Thinking about bird culture and cat’s lack of @ the S F Autoshow

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In what I hope will be a tradition, the Friday after Thanksgiving, I went to the San Francisco Auto Show with Grandson Auggie  and his father, Gabe. The San Francisco Auto Show is not a manufacturer’s show, Like the Los Angeles Auto Show or Auto Shanghai. It is really a local show put on by the Bay Area Dealers and that means that the cars that are there are cars that are available at your neighborhood dealer. It is not as exciting as a big show, but it does have its charms and going with the enthusiastic Auggie was great fun. I think he looked especially proto-macho in a Dodge pickup.

The only cars that were new to me were the Lexus RC F which I thought was stunning,

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and  BMW’s new hybrid supercar, the i8 at only $138,000 – I’m serious with the only, what else could you fantasize about for that little – it was the car of the show for me. It will go 22 miles on its electric motor and go from 0 to 60 in 3.8 seconds when another electric motor and its three cylinder, turbo charged 1500 cc engine kick in (and I have already seen three of them on the road).

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Walking around the show, I was interested in how similar so many of the cars were. I don’t mean similar in They all look alike, similar, but similar in that they are watching each other and stealing good ideas. Which is another way of saying Learning from each other. I was taken by the number of cars that had painted brake calipers. I think it was a fad started by Porsche but I am not sure of that. No matter who started it, now almost everybody with pretensions of having a fast car is painting the calipers on said fast car.

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As an aside, it reminded me of a story the great Bob Lutz – whose motto was Often wrong, but seldom in doubt – told on himself. About six or seven years ago, give or take a couple, Lutz was the designated Car Guy at General Motors – they had brought him in because General Motors had almost completely sunk into a bean-counter culture, even referring to, and thinking of, Cars as Units. Lutz was on board to bring Car Love back into The General’s thinking and he was shown the mock-up of a new Buick that had portholes in the front quarter panel like the great Buicks of old. Lutz said, Get rid of the portholes, they are the past, nobody wants to buy an old Buick. A couple of nights later, he went to a party given by Maserati. All the new Maseratis had portholes. The next day Lutz called Buick design and said Put the portholes back in. End aside.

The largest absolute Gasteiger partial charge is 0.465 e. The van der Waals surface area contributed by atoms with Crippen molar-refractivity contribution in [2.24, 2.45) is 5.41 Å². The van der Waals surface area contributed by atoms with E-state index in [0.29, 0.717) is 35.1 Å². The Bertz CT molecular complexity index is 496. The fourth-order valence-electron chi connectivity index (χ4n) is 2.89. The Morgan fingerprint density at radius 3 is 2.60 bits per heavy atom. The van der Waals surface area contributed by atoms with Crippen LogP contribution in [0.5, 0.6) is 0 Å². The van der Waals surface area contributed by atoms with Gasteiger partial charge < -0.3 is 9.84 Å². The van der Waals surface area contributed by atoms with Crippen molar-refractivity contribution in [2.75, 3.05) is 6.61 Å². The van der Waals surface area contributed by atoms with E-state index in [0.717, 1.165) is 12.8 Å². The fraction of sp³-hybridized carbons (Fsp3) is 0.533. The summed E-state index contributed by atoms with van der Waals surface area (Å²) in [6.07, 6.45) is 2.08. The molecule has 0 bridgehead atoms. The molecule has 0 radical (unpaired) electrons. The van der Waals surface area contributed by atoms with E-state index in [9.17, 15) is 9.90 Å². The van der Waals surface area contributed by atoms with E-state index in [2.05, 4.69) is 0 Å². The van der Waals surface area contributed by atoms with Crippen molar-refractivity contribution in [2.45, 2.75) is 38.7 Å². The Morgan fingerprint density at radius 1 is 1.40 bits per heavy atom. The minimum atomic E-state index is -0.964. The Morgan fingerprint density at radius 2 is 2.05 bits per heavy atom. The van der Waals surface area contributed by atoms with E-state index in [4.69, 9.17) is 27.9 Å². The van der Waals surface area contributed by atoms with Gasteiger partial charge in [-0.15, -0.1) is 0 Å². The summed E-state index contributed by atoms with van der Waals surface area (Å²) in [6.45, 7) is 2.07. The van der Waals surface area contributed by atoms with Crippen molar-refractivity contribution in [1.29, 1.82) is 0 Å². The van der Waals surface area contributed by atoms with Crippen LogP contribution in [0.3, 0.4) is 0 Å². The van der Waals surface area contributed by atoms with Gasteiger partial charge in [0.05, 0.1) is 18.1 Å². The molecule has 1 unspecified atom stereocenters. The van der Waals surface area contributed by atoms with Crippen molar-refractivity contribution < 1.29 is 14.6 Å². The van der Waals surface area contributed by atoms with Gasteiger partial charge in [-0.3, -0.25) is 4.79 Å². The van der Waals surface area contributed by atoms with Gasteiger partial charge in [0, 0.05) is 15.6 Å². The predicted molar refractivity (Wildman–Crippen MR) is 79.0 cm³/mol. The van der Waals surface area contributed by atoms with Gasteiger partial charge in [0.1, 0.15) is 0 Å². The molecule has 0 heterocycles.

A couple of weeks ago, The Economist had an article about bird learning. They filed it under Animal Culture and that is probably more correct (if there can be degrees of Correct). The article is fascinating, short, and worthwhile. Two different groups of birds are taught two different  – but equally effective – ways to open a box to get food (say Group A and Group B). When they are released into their subgroups of the general population, their feather-mates learn the same trick from them. However, if a member of Group A gets into Group B – for some reason, lost? – the Group A guy starts doing the box opening the Group B way. In other words, he conforms to the new group. Just like an immigrant learns the new county’s language.

Maybe once a week, either Michele or I will remark about how smart our cat, Precious Mae, is (it is embarrassing, but true). By way of example, a while back, Michele had gone to Napa to cook Thanksgiving dinner with her sister and I was home, alone, with the cat. That’s not quite accurate because I was inside and Precious Mae was outside, but the two of us are the only ones on the property. When I open the door, she runs in to get some food but, then, seeing that I am dressed to go out, she stops, thinks about it, and runs outside so that she will not be trapped inside.

However, I have always thought that the cats that have owned me were extra smart. But, when I watch a cat video on You Tube, and those cats often seem much smarter – except for the ones that are way dumber – and I wonder how much smarter Precious Mae would be if she were exposed to those cats in real life. What we do is isolate our cats and they don’t learn from other cats. What they learn, they learn from us or from themselves. Unlike car designers, cats don’t have a culture.


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